‘Daring Greatly – How the Courage to be Vulnerable Transforms the Way We Live, Love, Parent and Lead.’
Over the past year, I have spent a lot of time researching the topic of shame and vulnerability. It is a curious topic; the more I dig beneath the surface, the more I become completely fascinated and consumed by it and the more I recognize it every day in day to day situations. It was also one of the reasons why I had my own new year’s resolution around being more authentic in my day to day transactions, which would mean digging deep into my personal values and then living by them, no matter what kind of confrontation or awkwardness it may present. I can assure you now, it is harder than it sounds and it can often take a lot of courage to live authentically. I readily admit, there are times where I simply fail.
Shame and vulnerability
‘Daring Greatly’ is a book that really delves into the topics of shame and vulnerability. It is a book so full of ‘aha’ moments that you could read it now, feel inspired, read it again in 12 months and pick up on so many things that you missed last time because something has happened that now made some of those points you missed now leap off the page at you. Brene Brown has spent much of her life studying and researching shame and vulnerability, so the points that she discusses in the book are not only presented through her own experience but through the correlation of countless interviews.
Quite honestly, you could write an extended review around each chapter in this book, so really what I am touching on here is going to be bullet points of some of the topics in the book.
…The credit belongs to the man who is actually in the arena…
The book begins with Theodore Roosevelt’s speech ‘Citizenship In a Republic’ which is where the book gets its title from. The concept of the ‘man in the arena’ comes back throughout the book; are in you in the arena putting yourself out there or are you sitting on the sidelines watching and throwing comment?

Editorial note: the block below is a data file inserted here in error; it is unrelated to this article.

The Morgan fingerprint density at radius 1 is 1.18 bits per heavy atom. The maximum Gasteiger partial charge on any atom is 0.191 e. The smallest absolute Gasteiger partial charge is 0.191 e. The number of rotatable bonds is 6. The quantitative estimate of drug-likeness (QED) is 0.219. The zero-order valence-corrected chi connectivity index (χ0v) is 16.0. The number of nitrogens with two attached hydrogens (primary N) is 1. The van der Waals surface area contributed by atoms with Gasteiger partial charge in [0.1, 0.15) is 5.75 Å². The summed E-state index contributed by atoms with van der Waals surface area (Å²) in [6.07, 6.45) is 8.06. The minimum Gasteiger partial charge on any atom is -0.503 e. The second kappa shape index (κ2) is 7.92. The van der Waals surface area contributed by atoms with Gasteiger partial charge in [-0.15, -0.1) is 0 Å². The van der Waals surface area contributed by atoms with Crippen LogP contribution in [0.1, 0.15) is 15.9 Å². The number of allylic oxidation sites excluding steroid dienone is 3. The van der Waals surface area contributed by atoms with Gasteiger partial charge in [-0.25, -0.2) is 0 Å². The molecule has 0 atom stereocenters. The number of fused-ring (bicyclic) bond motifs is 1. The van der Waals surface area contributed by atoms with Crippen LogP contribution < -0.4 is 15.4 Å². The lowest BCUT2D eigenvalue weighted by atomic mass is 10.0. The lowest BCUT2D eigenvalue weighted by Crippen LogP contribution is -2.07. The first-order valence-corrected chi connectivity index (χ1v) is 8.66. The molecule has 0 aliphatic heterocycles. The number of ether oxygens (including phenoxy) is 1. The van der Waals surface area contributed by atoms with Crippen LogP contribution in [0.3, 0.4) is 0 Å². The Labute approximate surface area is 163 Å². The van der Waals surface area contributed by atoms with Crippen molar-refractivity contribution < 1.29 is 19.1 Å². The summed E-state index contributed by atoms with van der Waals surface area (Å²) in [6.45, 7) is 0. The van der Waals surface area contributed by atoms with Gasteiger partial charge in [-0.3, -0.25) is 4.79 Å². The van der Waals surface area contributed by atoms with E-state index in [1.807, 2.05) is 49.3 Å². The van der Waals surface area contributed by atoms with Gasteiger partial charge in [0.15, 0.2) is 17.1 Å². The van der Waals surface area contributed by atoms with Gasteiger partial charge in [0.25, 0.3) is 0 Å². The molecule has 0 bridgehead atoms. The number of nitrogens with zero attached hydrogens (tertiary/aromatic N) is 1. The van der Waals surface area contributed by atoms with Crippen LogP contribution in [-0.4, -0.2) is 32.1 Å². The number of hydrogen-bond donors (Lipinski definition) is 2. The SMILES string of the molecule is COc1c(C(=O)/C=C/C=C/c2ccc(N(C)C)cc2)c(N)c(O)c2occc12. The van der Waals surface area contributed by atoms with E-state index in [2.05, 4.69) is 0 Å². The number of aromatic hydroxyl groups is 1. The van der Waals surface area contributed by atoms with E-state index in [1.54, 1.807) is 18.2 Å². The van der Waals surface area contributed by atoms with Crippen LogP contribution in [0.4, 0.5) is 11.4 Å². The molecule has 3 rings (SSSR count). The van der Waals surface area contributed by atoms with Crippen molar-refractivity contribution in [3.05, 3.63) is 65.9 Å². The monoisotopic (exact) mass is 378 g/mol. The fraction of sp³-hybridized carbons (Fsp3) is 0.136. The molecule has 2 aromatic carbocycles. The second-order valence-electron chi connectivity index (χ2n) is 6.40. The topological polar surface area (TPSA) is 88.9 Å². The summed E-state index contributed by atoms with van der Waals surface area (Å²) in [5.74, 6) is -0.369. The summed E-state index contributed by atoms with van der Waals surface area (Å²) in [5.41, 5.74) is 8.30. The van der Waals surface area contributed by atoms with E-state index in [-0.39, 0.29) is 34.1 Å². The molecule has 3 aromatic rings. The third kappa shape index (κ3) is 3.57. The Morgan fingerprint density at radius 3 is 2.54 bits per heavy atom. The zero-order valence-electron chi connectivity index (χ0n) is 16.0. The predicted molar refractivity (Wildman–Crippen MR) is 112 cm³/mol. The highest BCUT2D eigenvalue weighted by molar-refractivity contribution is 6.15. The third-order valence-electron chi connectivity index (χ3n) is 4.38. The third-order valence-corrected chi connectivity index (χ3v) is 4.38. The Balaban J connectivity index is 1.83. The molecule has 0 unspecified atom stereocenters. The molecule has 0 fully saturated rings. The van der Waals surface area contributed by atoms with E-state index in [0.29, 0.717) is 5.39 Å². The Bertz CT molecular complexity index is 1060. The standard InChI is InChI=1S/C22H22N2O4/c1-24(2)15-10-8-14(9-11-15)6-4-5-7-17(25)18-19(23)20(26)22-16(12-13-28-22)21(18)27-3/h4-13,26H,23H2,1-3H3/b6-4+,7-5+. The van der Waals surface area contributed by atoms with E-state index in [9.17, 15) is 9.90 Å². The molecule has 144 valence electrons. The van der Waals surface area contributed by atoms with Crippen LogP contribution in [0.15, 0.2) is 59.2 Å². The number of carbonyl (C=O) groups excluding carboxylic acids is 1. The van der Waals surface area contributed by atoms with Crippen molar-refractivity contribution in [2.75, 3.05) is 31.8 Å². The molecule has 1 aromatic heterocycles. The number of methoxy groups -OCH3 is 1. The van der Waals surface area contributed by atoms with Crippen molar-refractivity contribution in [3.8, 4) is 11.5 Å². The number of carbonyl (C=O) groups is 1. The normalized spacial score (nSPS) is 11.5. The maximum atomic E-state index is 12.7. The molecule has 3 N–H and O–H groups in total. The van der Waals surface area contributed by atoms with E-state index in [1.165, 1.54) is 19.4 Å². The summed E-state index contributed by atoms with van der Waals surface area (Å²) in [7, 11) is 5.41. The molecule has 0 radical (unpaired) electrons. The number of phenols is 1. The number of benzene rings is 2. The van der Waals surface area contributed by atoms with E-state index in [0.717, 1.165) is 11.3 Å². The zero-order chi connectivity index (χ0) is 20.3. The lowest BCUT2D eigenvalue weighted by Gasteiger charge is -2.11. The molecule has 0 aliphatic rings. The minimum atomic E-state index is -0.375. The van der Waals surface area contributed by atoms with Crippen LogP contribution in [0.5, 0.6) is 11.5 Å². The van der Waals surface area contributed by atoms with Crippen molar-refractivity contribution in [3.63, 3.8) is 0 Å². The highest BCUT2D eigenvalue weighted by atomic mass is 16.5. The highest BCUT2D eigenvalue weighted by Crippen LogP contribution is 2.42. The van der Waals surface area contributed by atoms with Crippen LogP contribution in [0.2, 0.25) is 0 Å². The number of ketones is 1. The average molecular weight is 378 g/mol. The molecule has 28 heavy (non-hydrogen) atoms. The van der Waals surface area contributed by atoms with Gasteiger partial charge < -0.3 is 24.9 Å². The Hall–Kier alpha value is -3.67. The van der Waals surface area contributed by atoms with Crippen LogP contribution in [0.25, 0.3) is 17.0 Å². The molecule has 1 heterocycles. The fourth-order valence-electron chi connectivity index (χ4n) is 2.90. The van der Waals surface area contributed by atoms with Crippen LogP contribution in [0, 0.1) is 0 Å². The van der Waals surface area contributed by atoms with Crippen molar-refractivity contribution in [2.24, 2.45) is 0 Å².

Courage, Compassion and Connection
For Brene Brown, the objective is about ‘wholehearted living’, where you embrace courage, compassion, and connection. Courage is all about putting yourself out there regardless of your flaws and fears, and in the process, being capable of inspiring others. Brown comments that ‘Courage starts with showing up and letting ourselves be seen.’
There is the paradox of vulnerability where Brown observes how we admire other people’s vulnerability but we struggle with being vulnerable ourselves as we frequently view it as being a weakness. The reality is that it takes a lot of courage to be vulnerable, to be real, to allow yourself to be seen warts and all.
Brown explores compassion; looking at how everyone falls short and we all struggle with different things. Brown also looks at connection because this is what makes us feel a part of something. She defines it beautifully; “I define connection as the energy that exists between people when they feel seen, heard, and valued; when they can give and receive without judgment; and when they derive sustenance and strength from the relationship.”
The difference between shame and guilt
Where I have experienced Brown’s work before is around her work on the topic of shame and guilt. I learned early on from ‘Daring Greatly’ that shame cannot survive being spoken and greeted without judgment. Brown let’s us know that the best ways to combat shame are to practice courage and reach out to those who have earned the right to hear your story, to talk to yourself in a way that you would talk to someone you love who was in the midst of a meltdown, and lastly, to simply own your story.
Within all of this, Brown clearly defines the difference between shame (I am bad) and guilt (I did something bad) and also highlights how we ‘shame talk’ each other. She uses her own examples of the way in which she spoke to her children growing up and reflects on how her words would’ve contributed towards the creation of their own beliefs around themselves. Within this, Brown talks about building a shame resilience to help us be able to bounce back from those moments where our shame wants us to believe that we’re not good enough, beautiful enough, smart enough, sexy enough, rich enough… whatever ‘enough’ you feel you’re not.
‘Daring Greatly’ explores a lot of different environments and our interaction within them, from the school yard to the kitchen table and back via bullies in the workplace. You can’t help but read this book and realize how many people you know just like that in your own world – and that’s the point, we are all like that. We all do carry around with us some residual pain and discomfort from our childhood that holds us back from getting into the game in the arena. In many ways, I believe that ‘Daring Greatly’ should be mandatory reading for everyone as it will not only help us understand others but also allow us to be closer to our authentic, vulnerable, imperfectly perfect selves.